Resilient Rural Demand May Aid India’s Economy, Citigroup Says
(Bloomberg) -- Rural demand is showing signs of supporting India’s economy, with Citigroup Inc. seeing bumper crops, a favorable monsoon and government handouts helping villages outpace recovery in urban areas.
Some high-frequency indicators such as tractor, two-wheeler and fertilizer sales show villages are performing much better than towns and cities, Citi’s Chief India Economist Samiran Chakraborty wrote in a report to clients. It helps that the government infused around 1.5 trillion rupees ($19.9 billion) into the rural economy after March through various welfare programs and state-sponsored buying of crops, he wrote.
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“Government has also announced a targeted intervention for providing employment opportunities in rural areas to returning migrant workers in six states,” Chakraborty said. “Around 500 billion rupees would be spent over the next 125 days on public works in selected districts where migrants have returned.”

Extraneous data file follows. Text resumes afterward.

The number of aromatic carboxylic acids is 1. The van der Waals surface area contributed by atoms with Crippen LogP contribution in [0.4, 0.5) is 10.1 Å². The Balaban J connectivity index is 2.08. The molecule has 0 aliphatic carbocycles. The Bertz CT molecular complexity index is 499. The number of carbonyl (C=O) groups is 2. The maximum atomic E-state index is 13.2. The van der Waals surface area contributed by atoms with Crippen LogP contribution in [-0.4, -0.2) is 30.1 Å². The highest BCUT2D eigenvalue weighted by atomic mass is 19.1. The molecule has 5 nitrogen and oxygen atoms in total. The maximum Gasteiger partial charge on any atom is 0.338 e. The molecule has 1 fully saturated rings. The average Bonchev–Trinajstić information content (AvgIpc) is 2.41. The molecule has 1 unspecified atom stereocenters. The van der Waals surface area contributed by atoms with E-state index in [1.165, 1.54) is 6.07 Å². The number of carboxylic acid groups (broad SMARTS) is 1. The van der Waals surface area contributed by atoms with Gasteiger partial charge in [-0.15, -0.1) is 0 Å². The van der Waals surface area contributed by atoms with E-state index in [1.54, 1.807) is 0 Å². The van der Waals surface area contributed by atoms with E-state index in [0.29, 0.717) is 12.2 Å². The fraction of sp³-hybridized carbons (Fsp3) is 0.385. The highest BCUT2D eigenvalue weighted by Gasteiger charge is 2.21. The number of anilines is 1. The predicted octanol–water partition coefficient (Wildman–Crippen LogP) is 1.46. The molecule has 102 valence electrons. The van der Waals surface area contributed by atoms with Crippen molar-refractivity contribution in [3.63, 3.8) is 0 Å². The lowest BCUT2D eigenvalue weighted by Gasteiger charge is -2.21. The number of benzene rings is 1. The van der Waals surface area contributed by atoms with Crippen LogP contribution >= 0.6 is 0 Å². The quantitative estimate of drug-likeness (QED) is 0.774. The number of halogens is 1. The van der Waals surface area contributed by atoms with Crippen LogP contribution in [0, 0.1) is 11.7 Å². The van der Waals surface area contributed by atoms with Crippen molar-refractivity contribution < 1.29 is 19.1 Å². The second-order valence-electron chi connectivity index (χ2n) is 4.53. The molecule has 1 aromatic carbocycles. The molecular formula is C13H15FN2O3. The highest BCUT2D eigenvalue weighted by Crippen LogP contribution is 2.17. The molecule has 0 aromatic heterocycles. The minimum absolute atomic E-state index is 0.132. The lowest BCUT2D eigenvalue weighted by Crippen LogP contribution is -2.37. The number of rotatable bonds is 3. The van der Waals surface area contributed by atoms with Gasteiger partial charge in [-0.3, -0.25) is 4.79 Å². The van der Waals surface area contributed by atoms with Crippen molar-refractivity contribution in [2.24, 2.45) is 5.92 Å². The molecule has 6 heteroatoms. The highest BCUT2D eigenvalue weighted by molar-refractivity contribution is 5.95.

Though, it’s not clear, whether this is additional expenditure or comes from already budgeted allocation for various programs, he said.
The government last month announced 21 trillion-rupee worth of measures to support households and businesses offset the economic loss from the Covid-19 shutdown. The world’s largest lockdown is set to push the economy toward its first contraction in more than four decades this year.
Of the measures announced, a provision of 2 trillion rupees, or equivalent to 1% of gross domestic product, was made to farmers through credit cards, Citi said. The steps, along with the ongoing crop sowing season, have led to a sharper drop in the jobless rate in rural India -- home to more than two-thirds of the country’s 1.3 billion citizens.
Rural unemployment rate has fallen from a peak of 26% in the first week of May to around 7.3% in the week ending June 21, which is near the pre-lockdown levels, according to the Center for Monitoring Indian Economy Pvt. In comparison, jobless rate in cities is still above pre-lockdown levels at 11.2%, having been at 8.2% in February.
“We think that the rural set-up is more amenable to social distancing and hopefully the spread will be limited in those places,” Chakraborty wrote, referring to the coronavirus cases. “On balance, we continue to expect a relatively stronger rural growth this year.”
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